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View Full Version : What about Pluto?



BeautyQueen
June 22nd, 2010, 04:48 AM
I am not too good at astrology and my concepts are quite cloudy. Please help me understand why is Pluto kicked out of the solar system?

i would appreciate your help. Thanks in advance

faye_cat
June 22nd, 2010, 04:53 AM
Apparently, to scientists, size does matter.

:hahugh:

http://www.universetoday.com/2008/04/10/why-pluto-is-no-longer-a-planet/
http://science.howstuffworks.com/pluto-planet.htm
http://news.nationalgeographic.com/news/2006/08/060824-pluto-planet.html

From the last link:


According to the new definition, a full-fledged planet is an object that orbits the sun and is large enough to have become round due to the force of its own gravity. In addition, a planet has to dominate the neighborhood around its orbit.
Pluto has been demoted because it does not dominate its neighborhood. Charon, its large "moon," is only about half the size of Pluto, while all the true planets are far larger than their moons.

Infinite Grey
June 22nd, 2010, 05:44 AM
I am not too good at astrology and my concepts are quite cloudy. Please help me understand why is Pluto kicked out of the solar system?

i would appreciate your help. Thanks in advance

1> Astrology has nothing to do with Pluto's stasis in the solar system beyond its own hocus pocus... Astronomy and various other Cosmological disciplines are the main authorities in this.

2> Pluto hasn't been kicked out of the solar system any more than celestial objects like Eris have been kicked out. It was merely reclassified as a Dwarf Planet - a necessary step as there wasn't really a comprehensive criteria for an object to considered a Planet; or in other words, Pluto and Eris do not share enough similarities with the other Terrestrial Planets to be considered the same sort of celestial body.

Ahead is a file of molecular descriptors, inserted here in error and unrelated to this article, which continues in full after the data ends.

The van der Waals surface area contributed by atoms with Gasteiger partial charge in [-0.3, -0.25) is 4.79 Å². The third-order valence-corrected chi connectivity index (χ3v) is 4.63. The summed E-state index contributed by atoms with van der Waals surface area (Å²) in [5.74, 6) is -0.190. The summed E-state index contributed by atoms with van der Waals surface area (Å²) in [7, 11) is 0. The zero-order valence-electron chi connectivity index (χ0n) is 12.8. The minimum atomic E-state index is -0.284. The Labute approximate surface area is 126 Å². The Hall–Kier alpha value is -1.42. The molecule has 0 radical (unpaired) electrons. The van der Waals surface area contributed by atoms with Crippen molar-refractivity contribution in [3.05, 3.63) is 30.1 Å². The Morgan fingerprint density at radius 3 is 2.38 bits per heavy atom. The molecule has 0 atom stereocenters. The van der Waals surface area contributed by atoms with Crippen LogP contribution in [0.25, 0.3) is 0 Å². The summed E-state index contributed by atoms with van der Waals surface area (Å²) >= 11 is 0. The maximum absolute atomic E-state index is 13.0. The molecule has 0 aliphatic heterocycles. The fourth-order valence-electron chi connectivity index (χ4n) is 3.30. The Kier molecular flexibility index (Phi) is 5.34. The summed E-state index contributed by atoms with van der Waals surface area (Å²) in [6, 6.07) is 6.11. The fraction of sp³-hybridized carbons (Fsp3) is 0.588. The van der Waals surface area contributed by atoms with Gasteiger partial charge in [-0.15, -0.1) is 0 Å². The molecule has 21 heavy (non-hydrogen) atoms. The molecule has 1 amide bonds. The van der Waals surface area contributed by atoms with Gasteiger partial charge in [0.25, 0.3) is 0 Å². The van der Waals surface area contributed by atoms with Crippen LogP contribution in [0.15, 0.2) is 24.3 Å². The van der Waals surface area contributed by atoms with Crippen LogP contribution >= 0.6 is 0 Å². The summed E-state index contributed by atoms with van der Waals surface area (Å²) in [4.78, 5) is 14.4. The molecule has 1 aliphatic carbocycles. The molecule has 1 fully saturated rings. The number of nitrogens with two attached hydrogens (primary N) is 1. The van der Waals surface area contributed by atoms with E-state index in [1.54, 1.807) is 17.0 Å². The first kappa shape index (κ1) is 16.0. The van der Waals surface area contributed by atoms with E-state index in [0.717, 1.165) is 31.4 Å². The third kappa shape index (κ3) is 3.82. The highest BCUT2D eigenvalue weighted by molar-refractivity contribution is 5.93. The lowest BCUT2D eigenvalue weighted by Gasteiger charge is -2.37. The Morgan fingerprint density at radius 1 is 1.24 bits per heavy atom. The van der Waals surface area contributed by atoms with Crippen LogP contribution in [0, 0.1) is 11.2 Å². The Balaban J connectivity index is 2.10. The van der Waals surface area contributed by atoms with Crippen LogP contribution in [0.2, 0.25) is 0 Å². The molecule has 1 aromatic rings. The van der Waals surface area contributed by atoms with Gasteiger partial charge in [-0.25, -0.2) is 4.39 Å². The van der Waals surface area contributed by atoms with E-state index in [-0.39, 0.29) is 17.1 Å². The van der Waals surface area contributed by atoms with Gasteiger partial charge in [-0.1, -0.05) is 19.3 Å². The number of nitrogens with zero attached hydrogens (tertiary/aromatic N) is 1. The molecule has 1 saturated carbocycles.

BeautyQueen
June 23rd, 2010, 04:53 AM
hey thanks for making myself clear :)

Daecon
June 23rd, 2010, 08:14 PM
The major difference besides size (Eris is larger), is the fact that Pluto's orbit is so unusual. It's orbit is out of the plane of the ecliptic, and so eccentric that it's sometimes inside of the orbit of Neptune. Because of this, Pluto seems to have more in common with the Kuiper belt comets than the standard planets. Even its rock and ice composition is reminiscent of a comet, although to be fair, Earth itself would have this same composition if it were placed in Pluto's orbit.

edit: Incidentally, Pluto's "demotion" doesn't have much effect on astrology. Uranus, Neptune and Pluto never featured prominently in horoscopes since they were never visible from Earth, and so never acquired associations from traditional astrology. Some astrologers include them for completeness, though.